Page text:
Monday, January 24, 2011

Holding Students Back: Performance Results and Charter Schools

The question of how best to motivate our children to perform better has arisen again. The subject of “tiger moms” has become a major topic in the popular press. This topic represents an example of the extremes parents might go to in order to get results from their children.

A less often asked, but equally important question is to what lengths should a school, or school system, go to demand that a child deliver? One response is the threat that children who do not perform at the appropriate level will not be allowed to proceed to the next grade. This has traditionally been viewed as an extreme action that is not resorted to very often. Traditional school systems occasionally go through spasms of guilt or self-doubt and begin holding back significant numbers of students, but usually soon revert to normal practice and pass the problem students on. There are in fact data and arguments that would support that practice.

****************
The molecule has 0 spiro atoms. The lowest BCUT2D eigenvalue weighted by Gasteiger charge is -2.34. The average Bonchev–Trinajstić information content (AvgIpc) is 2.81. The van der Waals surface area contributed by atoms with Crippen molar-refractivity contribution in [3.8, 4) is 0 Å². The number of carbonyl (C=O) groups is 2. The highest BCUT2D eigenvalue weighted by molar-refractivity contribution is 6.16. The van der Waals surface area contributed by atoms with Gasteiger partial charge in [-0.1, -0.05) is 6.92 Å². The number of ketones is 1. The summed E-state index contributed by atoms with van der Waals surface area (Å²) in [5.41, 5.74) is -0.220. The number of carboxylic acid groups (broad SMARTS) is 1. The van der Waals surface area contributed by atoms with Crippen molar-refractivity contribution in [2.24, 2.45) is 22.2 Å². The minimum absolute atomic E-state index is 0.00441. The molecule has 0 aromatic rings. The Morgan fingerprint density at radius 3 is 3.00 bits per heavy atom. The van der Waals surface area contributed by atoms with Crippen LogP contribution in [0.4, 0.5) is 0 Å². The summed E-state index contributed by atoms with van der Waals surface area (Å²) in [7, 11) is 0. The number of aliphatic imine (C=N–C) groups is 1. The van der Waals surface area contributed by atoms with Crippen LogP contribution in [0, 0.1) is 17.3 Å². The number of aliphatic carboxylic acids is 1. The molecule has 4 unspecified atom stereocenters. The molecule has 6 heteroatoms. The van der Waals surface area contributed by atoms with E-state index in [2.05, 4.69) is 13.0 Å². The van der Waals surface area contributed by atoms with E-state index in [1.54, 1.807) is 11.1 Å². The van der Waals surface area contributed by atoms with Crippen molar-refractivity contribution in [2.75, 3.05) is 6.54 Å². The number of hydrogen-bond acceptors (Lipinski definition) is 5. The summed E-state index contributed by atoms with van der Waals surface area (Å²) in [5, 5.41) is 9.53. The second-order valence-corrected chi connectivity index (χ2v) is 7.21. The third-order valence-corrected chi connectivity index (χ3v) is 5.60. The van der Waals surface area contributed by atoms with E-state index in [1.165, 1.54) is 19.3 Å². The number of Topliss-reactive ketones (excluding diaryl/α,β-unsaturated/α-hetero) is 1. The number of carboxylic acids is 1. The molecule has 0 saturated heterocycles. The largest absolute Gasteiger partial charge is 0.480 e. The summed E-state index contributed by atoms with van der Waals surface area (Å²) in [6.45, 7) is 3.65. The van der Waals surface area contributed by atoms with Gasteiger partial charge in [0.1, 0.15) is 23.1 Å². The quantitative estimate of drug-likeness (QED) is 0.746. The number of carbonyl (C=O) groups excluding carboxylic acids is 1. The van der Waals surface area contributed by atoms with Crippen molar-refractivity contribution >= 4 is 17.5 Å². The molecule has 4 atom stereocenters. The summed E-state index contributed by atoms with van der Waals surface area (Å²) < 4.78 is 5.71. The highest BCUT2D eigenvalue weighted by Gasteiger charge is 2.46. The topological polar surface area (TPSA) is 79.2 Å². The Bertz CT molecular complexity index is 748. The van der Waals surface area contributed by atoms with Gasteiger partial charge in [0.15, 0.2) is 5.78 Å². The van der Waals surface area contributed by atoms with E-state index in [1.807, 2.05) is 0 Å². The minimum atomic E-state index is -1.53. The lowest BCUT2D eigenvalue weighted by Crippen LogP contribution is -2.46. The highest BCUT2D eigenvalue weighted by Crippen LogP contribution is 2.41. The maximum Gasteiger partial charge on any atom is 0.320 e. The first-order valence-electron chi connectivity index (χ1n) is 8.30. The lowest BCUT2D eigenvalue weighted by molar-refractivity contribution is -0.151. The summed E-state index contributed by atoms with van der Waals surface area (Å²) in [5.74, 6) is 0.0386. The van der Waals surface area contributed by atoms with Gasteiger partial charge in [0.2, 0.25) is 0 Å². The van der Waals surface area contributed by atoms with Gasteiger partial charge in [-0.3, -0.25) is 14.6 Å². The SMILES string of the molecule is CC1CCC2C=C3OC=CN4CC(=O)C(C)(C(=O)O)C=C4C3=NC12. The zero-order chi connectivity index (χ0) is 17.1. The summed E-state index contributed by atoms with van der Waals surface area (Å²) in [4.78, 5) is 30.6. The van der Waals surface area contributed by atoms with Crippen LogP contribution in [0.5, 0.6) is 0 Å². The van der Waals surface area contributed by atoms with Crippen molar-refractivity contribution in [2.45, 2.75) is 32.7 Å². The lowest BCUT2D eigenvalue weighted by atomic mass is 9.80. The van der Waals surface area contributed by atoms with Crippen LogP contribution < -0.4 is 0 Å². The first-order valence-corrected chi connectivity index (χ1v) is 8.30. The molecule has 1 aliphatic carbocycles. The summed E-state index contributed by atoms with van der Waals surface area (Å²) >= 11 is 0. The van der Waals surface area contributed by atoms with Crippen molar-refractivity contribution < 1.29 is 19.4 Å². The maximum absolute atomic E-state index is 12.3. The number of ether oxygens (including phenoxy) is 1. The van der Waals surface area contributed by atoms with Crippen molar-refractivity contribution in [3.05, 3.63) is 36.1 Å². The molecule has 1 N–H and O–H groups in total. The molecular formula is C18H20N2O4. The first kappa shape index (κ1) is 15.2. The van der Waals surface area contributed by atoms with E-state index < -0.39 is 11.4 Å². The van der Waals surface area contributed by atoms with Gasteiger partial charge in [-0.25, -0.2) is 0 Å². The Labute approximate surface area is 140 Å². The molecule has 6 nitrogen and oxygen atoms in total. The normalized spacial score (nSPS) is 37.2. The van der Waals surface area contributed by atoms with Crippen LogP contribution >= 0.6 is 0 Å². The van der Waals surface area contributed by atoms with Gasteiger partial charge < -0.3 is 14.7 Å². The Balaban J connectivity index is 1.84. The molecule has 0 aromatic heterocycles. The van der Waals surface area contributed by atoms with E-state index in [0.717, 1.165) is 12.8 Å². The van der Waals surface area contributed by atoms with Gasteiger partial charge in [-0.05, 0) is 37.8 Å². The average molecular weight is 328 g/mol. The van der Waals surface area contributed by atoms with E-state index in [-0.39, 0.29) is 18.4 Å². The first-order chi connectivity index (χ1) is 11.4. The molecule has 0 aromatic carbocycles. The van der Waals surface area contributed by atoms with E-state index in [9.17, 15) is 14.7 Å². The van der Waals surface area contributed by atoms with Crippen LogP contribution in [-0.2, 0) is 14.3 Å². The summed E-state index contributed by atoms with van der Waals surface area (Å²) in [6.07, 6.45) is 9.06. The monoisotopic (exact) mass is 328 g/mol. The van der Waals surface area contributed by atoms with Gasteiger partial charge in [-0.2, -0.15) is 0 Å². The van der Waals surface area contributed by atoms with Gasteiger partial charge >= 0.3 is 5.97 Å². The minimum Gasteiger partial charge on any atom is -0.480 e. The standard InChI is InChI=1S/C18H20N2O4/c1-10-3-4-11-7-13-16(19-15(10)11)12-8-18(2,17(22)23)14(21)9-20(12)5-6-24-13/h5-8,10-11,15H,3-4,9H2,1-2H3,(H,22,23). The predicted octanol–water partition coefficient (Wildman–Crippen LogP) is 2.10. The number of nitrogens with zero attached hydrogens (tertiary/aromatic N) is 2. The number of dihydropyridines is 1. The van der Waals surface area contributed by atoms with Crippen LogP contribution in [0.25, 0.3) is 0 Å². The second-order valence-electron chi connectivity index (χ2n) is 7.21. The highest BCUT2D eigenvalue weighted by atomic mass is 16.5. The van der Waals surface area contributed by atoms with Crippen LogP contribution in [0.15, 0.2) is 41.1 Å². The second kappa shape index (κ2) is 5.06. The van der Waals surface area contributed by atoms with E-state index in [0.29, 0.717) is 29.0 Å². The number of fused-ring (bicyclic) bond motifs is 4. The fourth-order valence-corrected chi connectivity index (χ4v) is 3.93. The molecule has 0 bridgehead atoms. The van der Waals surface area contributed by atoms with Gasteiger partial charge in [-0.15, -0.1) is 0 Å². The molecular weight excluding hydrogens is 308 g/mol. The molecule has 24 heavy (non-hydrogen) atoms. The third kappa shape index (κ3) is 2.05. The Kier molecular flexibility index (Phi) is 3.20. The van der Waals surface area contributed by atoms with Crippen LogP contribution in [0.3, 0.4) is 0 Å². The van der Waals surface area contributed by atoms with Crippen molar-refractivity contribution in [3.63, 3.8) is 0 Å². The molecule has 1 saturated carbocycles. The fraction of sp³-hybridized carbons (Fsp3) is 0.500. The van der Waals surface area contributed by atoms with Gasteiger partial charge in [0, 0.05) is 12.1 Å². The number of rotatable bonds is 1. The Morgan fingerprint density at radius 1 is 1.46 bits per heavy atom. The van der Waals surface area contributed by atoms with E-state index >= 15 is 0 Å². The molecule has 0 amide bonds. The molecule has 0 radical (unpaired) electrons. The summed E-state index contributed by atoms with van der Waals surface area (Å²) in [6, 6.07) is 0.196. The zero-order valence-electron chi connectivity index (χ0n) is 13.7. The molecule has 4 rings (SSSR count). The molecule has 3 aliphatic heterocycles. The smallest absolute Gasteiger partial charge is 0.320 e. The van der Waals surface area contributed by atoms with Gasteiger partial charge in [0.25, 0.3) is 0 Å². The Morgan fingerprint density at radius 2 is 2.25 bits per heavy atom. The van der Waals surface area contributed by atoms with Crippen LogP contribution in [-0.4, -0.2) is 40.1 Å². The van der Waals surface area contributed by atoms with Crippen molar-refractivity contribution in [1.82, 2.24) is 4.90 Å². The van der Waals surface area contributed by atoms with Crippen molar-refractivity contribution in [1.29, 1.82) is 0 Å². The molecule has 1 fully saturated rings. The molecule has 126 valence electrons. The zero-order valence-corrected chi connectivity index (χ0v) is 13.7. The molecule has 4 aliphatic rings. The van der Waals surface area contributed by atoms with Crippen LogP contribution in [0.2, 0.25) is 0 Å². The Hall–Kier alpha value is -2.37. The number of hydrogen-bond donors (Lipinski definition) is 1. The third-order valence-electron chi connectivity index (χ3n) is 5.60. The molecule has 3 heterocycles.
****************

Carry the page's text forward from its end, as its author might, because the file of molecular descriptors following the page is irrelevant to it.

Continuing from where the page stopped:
Sarah Garland has provided an interesting review of this practice in an article titled Repeat Performance in “The American Prospect.” The motivation for the article was mostly derived from the increasing number of charter schools that have been aggressive in the practice of holding students back. This is of interest both for the discussion of whether this is a worthwhile process and in order to determine if this practice has contributed to inflating performance measurements at some charter schools.